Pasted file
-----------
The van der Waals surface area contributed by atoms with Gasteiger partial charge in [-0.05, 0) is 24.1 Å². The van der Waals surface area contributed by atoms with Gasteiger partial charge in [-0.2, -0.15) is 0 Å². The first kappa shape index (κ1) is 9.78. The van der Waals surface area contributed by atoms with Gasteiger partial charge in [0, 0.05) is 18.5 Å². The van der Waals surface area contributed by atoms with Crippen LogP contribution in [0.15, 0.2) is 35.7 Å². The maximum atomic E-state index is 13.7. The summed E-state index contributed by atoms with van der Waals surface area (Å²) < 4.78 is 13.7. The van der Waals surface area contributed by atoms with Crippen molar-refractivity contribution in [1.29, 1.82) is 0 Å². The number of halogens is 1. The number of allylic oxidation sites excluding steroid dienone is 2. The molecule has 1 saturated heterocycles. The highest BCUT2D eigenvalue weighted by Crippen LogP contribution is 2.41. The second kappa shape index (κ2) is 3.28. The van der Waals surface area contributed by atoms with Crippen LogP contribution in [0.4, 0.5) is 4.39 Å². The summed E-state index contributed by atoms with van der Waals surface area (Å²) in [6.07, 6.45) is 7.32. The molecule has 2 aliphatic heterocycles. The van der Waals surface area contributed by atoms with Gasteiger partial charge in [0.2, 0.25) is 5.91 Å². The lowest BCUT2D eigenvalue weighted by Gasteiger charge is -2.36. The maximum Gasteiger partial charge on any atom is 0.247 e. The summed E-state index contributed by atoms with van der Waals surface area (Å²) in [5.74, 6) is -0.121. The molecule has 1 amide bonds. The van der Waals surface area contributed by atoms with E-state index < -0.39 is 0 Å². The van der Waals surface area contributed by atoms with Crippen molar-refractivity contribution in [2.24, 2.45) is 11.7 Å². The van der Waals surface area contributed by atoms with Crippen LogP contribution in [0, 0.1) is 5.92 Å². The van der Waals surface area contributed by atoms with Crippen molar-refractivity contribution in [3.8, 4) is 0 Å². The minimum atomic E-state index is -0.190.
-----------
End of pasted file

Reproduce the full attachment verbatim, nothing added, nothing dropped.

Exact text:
The van der Waals surface area contributed by atoms with Gasteiger partial charge in [-0.05, 0) is 24.1 Å². The van der Waals surface area contributed by atoms with Gasteiger partial charge in [-0.2, -0.15) is 0 Å². The first kappa shape index (κ1) is 9.78. The van der Waals surface area contributed by atoms with Gasteiger partial charge in [0, 0.05) is 18.5 Å². The van der Waals surface area contributed by atoms with Crippen LogP contribution in [0.15, 0.2) is 35.7 Å². The maximum atomic E-state index is 13.7. The summed E-state index contributed by atoms with van der Waals surface area (Å²) < 4.78 is 13.7. The van der Waals surface area contributed by atoms with Crippen molar-refractivity contribution in [1.29, 1.82) is 0 Å². The number of halogens is 1. The number of allylic oxidation sites excluding steroid dienone is 2. The molecule has 1 saturated heterocycles. The highest BCUT2D eigenvalue weighted by Crippen LogP contribution is 2.41. The second kappa shape index (κ2) is 3.28. The van der Waals surface area contributed by atoms with Crippen LogP contribution in [0.4, 0.5) is 4.39 Å². The summed E-state index contributed by atoms with van der Waals surface area (Å²) in [6.07, 6.45) is 7.32. The molecule has 2 aliphatic heterocycles. The van der Waals surface area contributed by atoms with Gasteiger partial charge in [0.2, 0.25) is 5.91 Å². The lowest BCUT2D eigenvalue weighted by Gasteiger charge is -2.36. The maximum Gasteiger partial charge on any atom is 0.247 e. The summed E-state index contributed by atoms with van der Waals surface area (Å²) in [5.74, 6) is -0.121. The molecule has 1 amide bonds. The van der Waals surface area contributed by atoms with E-state index < -0.39 is 0 Å². The van der Waals surface area contributed by atoms with Crippen molar-refractivity contribution in [2.24, 2.45) is 11.7 Å². The van der Waals surface area contributed by atoms with Crippen LogP contribution in [0, 0.1) is 5.92 Å². The van der Waals surface area contributed by atoms with Crippen molar-refractivity contribution in [3.8, 4) is 0 Å². The minimum atomic E-state index is -0.190.